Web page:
No matter how small your business is, a website is completely necessary. The power of word of mouth through consumers and their friends is a major tool for businesses. If a consumer has no way of referring your business to family and friends on their social media platforms or through digital channels, you’ll be missing out on sales! A lot of consumers won’t even trust a company that doesn’t have a website. So, if you’re about ready to present your company online, here’s what you should be including.
Who you are
What does your business stand for? What does your business do? What are your missions for your own business and the industry?
These are all questions that potential customers may have, and your website should clearly have the answers!
While part of your target market may be impulse buyers who don’t fret about the company they’re buying from, a lot of your market is going to do some research.
And, if you don’t have the answers for their questions, they might move on to your competition.
Location, location, location!
Whether you’re selling a product or marketing a service, the location of your operations is extremely important information for consumers.
Some may need their product by a certain date, others will want to come into your store location, even more may want to figure out shipping costs.
If a consumer can’t find your location anywhere, you may be losing sales without even knowing it.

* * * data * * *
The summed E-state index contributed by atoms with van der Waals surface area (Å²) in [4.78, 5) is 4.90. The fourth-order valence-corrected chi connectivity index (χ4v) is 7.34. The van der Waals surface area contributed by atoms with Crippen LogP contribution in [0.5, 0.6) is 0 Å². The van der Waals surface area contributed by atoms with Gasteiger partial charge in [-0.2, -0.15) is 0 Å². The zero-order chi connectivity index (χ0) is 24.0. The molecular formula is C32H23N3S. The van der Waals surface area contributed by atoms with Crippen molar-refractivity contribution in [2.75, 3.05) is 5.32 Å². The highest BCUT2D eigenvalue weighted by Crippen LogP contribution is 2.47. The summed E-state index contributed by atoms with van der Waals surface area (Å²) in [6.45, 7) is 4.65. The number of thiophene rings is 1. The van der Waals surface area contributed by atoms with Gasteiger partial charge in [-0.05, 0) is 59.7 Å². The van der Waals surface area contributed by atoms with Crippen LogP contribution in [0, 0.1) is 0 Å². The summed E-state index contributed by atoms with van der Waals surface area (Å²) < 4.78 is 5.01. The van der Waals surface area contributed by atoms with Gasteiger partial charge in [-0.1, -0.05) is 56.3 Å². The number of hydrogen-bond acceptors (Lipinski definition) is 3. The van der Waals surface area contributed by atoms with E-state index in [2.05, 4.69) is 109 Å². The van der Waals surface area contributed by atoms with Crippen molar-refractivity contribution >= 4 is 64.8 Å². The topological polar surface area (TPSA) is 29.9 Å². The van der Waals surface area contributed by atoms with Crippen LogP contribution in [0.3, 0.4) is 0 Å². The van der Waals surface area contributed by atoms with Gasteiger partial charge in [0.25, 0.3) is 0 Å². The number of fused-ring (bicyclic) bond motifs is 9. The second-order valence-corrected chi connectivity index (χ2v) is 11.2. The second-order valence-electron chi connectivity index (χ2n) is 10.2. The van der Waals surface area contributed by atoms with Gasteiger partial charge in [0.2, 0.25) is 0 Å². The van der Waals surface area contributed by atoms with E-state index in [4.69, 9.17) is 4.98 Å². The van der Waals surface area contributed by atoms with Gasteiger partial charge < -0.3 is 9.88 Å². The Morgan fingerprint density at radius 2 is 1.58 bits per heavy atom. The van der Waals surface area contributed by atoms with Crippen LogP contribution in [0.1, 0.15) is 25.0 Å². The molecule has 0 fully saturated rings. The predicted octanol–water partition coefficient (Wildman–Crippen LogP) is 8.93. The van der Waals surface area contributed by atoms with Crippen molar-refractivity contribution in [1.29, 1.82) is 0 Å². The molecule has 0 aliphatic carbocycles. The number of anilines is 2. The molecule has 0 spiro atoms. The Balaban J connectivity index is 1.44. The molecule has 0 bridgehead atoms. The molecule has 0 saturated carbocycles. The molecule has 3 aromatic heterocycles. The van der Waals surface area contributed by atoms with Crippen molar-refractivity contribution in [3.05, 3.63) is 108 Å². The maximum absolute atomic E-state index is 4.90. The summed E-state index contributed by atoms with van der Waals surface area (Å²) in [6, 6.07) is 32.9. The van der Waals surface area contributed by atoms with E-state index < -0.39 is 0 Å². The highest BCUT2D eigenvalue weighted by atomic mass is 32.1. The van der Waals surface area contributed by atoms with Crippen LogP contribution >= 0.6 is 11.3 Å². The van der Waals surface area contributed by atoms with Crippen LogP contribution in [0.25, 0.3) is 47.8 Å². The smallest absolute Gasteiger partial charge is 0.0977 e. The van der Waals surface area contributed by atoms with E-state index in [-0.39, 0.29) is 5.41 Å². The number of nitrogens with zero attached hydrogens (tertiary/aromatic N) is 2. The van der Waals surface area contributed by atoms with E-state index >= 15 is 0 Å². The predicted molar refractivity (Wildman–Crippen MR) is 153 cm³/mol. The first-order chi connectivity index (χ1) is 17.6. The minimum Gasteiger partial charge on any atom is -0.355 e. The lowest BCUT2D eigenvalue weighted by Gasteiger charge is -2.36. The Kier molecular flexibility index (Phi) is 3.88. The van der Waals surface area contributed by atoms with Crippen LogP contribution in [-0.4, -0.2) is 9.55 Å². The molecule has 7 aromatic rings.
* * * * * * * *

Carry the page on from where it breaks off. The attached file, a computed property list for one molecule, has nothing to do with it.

Your website needs contact information. Preferably, your website should include a section that customers can fill out without leaving the site.
This section may include customer name, email, and comment, so it is easy for costumers to fill out and for you to respond to.
But, DON’T link this part of your website to an e-mail you never check! Response time to customer concerns and questions is critical to landing the sale.
If you prefer to only include contact information and not an entire section on your website, then make sure your e-mail is professional. Don’t use your actual name in the e-mail address. Instead, use your company’s domain name or a variation of it.
AKA: instead of “Christina.Smith@gmail.com” use “YarnOfLove@gmail.com” (if your company’s name was Yarn Of Love, that is.)
Think of a website that you would use. The most impressive ones have very little copy on their home page.
While this may vary depending on industry, limiting the information you throw at your potential market will hopefully increase their site-time.
Leave them wanting more. Leave them curious and willing to search through your website. Avoid big words, sentences, and jargon that your potential market wouldn’t understand.
A feedback section
Consumers love reviews. Including a feedback/testimonial/review section will give the skeptical or on-the-edge consumer a bigger push to buy your product or use your service.
Something to do
Your website should include a call to action. If there is no “Sign-up,” “Buy now,” or “let’s chat,” etc. button anywhere on your front page, you’re already losing costumers.
When there is a button to press that will bring a consumer elsewhere, curiosity takes over, and they click on it.
If there is nothing to click and your website is essentially one page with all the essential information—you’re leaving little to the consumer’s imagination or curiosity.
More people are using the internet everyday. The number of daily users keeps growing, and will continue growing, as internet is integrated into more gadgets like watches and even toys. Don’t let your company fall back on the one aspect that can lead to monumental success. If you’re ready to improve or start your online presence, reach out to us at inMark Media. We would love to answer any questions or work on a strong responsive website for you and your business. Below is an example of our work for a local restaurant in Westchester.